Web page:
Residents say proposed Yonge-Eglinton development ignores their concerns

Midtown residents’ groups have the city’s ear as they go up against a plan by a major developer that wants to bring more people into the Yonge-Eglinton community but offers few amenities to the locals who already live there.

Canadian multinational Oxford Properties Group made its proposal to the city in December after it had met with local residents to hear their concerns about the plan. But its proposal, residents feel, ignored much of what they had to say.

The Federation of North Toronto Residents’ Associations and its midtown residents groups are fighting back.

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“We have seen no additional school capacity and no day care, only a small park and no additions to rec centres,” FoNTRA board member Andy Gort, told Streeter. Gort is also president of the South Eglinton Ratepayers’ and Residents’ Association.

“There has to be special consideration for community needs that go along with residential needs,” Gort said.

Oxford has applied for a zoning amendment to redevelop a 9.2-acre site on the southwest corner of Yonge Street and Eglinton Avenue with a complex of five towers with more than 650,000 square feet of new office space, 2,700 residential units, and street-level retail.

The site, owned by the City of Toronto, formerly housed TTC bus barns.

Site of Yonge-Eglinton complex today
WHAT’S THERE NOW: Google Street Views shows the property from the intersection of Eglinton and Duplex avenues, including the former site of the TTC bus barns and the back of the Canada Square development of 1972 facing Yonge Street.

Oxford says the new complex will have landscaped open spaces and a new public plaza.

“The development puts open space at the heart of the project,” says the developer’s website.

Improved transit infrastructure will connect to the existing subway, and the housing component will be predominantly rental. The tallest tower will be 70 storeys scaling down to 45 storeys in the southwest area of the site where the complex meets the surrounding low-rise neighbourhoods.

Gort said even with the planned office space it will be less than what’s there now.

“Not all the office space is being replaced,” Gort said. “We’ve seen an incredible reduction in employment in places at Yonge and Eglinton.”

More people working in offices are needed to add to the intersection’s day-time pedestrian traffic, Gort said. “To have a vibrant community you need to have something that’s busy during the day, otherwise you end up with a bedroom community.”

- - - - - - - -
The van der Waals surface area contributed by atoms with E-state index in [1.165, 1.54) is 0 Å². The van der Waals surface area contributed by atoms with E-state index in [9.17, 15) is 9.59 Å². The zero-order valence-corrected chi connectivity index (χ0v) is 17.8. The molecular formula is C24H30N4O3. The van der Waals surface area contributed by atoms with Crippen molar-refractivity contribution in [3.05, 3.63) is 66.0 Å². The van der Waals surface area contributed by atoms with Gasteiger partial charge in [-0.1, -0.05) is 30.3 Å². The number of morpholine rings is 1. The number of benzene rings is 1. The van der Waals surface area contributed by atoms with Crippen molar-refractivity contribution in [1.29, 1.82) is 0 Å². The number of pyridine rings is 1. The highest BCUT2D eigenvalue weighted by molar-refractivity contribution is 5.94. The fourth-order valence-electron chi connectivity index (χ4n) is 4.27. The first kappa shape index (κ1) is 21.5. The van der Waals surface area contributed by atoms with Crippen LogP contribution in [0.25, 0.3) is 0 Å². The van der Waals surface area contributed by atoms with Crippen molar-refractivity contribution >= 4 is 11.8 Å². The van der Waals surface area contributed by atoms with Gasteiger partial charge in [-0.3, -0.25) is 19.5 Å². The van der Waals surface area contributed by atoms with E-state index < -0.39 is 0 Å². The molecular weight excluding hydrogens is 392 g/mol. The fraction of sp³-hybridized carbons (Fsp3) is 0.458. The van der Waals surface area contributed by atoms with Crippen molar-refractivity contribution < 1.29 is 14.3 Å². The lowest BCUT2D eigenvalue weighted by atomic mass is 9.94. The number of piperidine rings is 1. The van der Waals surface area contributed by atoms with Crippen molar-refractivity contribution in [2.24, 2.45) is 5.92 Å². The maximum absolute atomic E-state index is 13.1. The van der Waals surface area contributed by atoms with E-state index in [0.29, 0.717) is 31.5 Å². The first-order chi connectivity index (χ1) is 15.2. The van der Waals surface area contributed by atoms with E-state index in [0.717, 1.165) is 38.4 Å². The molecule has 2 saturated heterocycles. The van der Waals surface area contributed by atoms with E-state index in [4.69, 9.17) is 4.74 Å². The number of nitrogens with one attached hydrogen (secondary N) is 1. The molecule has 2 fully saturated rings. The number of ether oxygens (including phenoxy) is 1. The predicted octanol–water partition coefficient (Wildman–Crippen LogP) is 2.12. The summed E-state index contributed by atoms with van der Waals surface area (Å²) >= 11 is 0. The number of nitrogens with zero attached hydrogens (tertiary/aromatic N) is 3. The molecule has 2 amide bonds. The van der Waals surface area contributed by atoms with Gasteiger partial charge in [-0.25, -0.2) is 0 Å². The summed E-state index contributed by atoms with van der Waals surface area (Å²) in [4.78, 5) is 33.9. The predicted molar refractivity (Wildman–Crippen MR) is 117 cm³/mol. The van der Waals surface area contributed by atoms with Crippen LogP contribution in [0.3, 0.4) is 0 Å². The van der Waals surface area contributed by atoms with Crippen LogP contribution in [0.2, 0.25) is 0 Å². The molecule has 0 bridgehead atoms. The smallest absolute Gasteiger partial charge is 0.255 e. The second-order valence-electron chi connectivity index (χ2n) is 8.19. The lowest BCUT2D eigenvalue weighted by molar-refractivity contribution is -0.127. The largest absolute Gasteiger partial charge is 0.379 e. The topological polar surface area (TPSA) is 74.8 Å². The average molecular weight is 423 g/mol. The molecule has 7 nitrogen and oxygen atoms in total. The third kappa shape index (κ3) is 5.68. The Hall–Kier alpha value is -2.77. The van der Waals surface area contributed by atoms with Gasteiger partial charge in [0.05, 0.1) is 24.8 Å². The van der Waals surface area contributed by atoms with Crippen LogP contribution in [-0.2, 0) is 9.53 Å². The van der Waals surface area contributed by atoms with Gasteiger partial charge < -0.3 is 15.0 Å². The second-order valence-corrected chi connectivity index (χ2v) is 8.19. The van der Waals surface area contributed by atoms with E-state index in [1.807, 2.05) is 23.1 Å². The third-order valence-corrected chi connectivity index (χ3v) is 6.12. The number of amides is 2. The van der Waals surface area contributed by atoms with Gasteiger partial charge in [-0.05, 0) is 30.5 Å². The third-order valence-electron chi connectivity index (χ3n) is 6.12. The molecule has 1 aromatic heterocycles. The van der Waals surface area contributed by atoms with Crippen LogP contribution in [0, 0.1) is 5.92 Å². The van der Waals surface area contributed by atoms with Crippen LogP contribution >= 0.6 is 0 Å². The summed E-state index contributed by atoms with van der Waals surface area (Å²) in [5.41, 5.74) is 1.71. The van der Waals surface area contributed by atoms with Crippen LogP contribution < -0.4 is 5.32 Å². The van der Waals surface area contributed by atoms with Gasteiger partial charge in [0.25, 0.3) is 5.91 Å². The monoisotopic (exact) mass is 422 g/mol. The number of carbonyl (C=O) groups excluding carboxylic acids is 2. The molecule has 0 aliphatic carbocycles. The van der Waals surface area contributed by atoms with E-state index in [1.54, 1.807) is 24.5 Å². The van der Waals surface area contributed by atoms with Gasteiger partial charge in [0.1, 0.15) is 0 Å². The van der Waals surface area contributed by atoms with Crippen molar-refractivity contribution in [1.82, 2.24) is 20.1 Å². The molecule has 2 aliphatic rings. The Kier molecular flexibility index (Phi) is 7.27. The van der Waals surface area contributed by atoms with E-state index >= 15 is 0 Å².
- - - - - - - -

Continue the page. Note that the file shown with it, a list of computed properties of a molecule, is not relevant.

As for Oxford’s planned community space, Gort said it’s 0.3 per cent (1,000 square metres) of the proposed floor space (276,000 square metres) and the park covers less than five per cent of the property.

FoNTRA also has a big question about two 99-year leases Oxford received for the Canada Square site from the city.

In 2018 city council authorized the TTC, as landlord, to enter into a “lease amendment” with the then-current tenants “which may include … Oxford Properties.”

FoNTRA wants to know what rights those leases give Oxford and what potential problems locals might face down the road as a result. FoNTRA wants the terms of those leases made public so it can review them.

“The city should be having a big say about what should go on the site and we hope that Oxford will listen and decide whether it wants to build it and lease it,” Gort said. “Alternatively, they might continue with their current lease agreement for part of the site.”

On April 7 city council adopted a motion from Toronto-St. Paul’s councillor Josh Matlow to establish a working group so FoNTRA can, once again, voice its concerns about Oxford’s proposal.

The working group will include three or four FoNTRA members, said Gort, along with area residents’ and tenants’ associations, local businesses and community organizations. The group will also examine future development north of Eglinton along Yonge. It’s to report to Toronto and East York Community Council on June 24.

‘Sea of apartment buildings’ foreseen

Yonge-Eglinton was designated as a Growth Centre by the provincial government in 2006.

“Unfortunately, the province did not ensure that community services and infrastructure would keep up with the pace of growth,” Matlow said in an April newsletter. “As a result, there is a recognized dearth of amenities in the neighbourhood such as parks, recreation space, child care and more.”

Gort sees the site as perhaps the residents’ last chance to take a stand.

“This city-owned site is our only chance to maintain something of a normal city centre that’s lively and healthy,” he said. “We have seen so much population growth. It’ll be just a sea of apartment buildings.”